Tina Frey is the founder, CEO, and designer of California-based Tina Frey Designs. Her unique resin pieces are for sale in several well-known hotels, including the Four Seasons, and sold in unique design shops and boutiques throughout the world. One of her resin stools can be spotted in Vogue’s tour of Hugh Jackman and Deborra-Lee Furness’s home in the Hamptons. When Kanye West recently flew out to her studio for a visit during his three-part Netflix documentary Jeen-Yuhs, he drew further attention to the California-based designer.

Launch and Growth of Tina Frey

Tina has been creative since she was a young child, first in Hong Kong and then in Canada. Despite being a prolific creator since childhood—always knitting, drawing, or sculpting—her career path first led her to the financial arena. She worked with a variety of companies in that field, from huge, well-known groups like Louis Vuitton Moët Hennessy to small retail startups. Through it all, she never stopped creating. In 2007, after spending thirteen years in a financial career, Tina Frey chose to follow her passion.

The sculptor’s past experience with resin and a shelf full of books on the subject led her to use the material as the base for the majority of her art. Resin is a unique material that is durable, food safe, and comes in a multitude of colors. It can also hold almost any shape you can imagine. Although resin is the core material used at Tina Frey Designs, some pieces are accented with brass, copper-plated brass, and stainless steel.

Second Acts Tina Frey Designs

Tina Frey made her first foray into the design world at the San Francisco Gift Fair. There she presented just two styles of bowls in four different colors. Her products sold, despite the fact that she didn’t bring an order form along. Initially, she created her designs at her home studio. As Tina Frey’s line of products expanded, often in response to a request, she needed more space.

The business grew steadily from there. She fostered the growth of her business at a coworking space first, then moved up to a rented studio, then a small rented storefront. Eventually, Tina Frey secured her current headquarters in the Bayview district in 2018. The 7,500 square foot space that now houses her offices, design studio, and retail showroom resides in what was once a vacant warehouse.

Tina Frey’s Art

With the exception of a few modern-looking pieces with precise lines, which utilize a 3D printer for fabrication, each design she offers was first sculpted in clay by Tina herself. It is then hand-cast using a mold of the original piece. Once cast, all the pieces, 3D printed as well as hand-sculpted, are finished by sanding. This process is also done by hand to ensure that each item is imbued with a handmade look and feel. The aesthetics of Tina’s products are what draw the eye, but the art she creates is also durable, functional, and versatile.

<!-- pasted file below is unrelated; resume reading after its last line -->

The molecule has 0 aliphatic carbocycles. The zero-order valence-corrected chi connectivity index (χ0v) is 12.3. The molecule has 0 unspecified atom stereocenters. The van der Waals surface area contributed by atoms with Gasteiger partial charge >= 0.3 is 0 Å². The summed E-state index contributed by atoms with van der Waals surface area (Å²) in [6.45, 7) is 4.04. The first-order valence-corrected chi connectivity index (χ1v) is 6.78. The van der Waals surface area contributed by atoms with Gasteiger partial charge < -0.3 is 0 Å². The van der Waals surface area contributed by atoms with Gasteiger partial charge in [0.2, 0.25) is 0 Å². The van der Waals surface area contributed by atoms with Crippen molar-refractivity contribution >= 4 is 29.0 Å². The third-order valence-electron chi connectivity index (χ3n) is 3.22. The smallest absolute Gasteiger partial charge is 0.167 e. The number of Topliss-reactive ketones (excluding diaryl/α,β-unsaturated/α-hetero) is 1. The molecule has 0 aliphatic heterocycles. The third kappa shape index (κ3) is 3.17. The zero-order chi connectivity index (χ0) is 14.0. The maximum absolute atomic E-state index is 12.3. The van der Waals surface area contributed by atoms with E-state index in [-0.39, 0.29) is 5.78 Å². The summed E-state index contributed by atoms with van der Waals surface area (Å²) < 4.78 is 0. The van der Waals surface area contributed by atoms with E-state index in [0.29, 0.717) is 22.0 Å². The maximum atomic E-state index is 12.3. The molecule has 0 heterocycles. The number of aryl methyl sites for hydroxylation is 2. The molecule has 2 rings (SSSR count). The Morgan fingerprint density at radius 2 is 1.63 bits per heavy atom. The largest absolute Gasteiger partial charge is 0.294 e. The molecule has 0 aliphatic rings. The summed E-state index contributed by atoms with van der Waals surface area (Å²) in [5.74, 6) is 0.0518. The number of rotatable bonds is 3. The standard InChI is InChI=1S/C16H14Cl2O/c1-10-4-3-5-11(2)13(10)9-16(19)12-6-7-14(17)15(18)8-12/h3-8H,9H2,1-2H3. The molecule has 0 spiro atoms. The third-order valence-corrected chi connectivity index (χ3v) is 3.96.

Tina’s designs are informed by her environment. Inspirations include simple, organic shapes found in nature as well as the movement and colors she experiences on her many travels. Many of her pieces facilitate connection. They bring people together over meals and at family gatherings and help to shape memories in the home. Her pieces frequently incorporate both minimalism and the concept of wabi-sabi in their design.

Tina Frey's Second Act

What is Wabi-sabi?

The sculptor incorporates the Japanese concept of wabi-sabi into each of her designs. Wabi-sabi is a Japanese concept and ideal that is elegant in its simplicity, much like Tina Frey’s artwork. This ideal appreciates the imperfect and impermanent beauty that hides within an object’s perceived flaws. Items that embrace wabi-sabi aesthetics often include asymmetry, simplicity, roughness, and austerity in their construction.

With the help of architect George Bradley, she’s extended those concepts into her headquarters in San Francisco. Together they have decorated the 7,500-square-foot space with white walls, lightly toned wood, and minimalistic design. Several fluffy figurines of sheep, one of her favorite animals, are scattered throughout. It is beautifully and simply divided into three separate areas: the main showroom, her office space, and her art studio.

She also opened a temporary pop-up storefront with the same simple, organic style in Montecito in 2020. While that store has since closed its doors, according to her website, Tina Frey Designs will be opening a summer shop in the Hamptons in the near future.

Her second career has now lasted longer than her first, and she shows no signs of languishing. The novice artist who debuted at a crowded trade show with only two styles of bowls is now featured in specialty shops and design magazines worldwide. Her line of products has expanded to include not only tableware but also planters, lamps, and even a few tables. Tina and her team of artists put great care into ensuring that each unique resin creation is imbued with a sense of wonder and connection.

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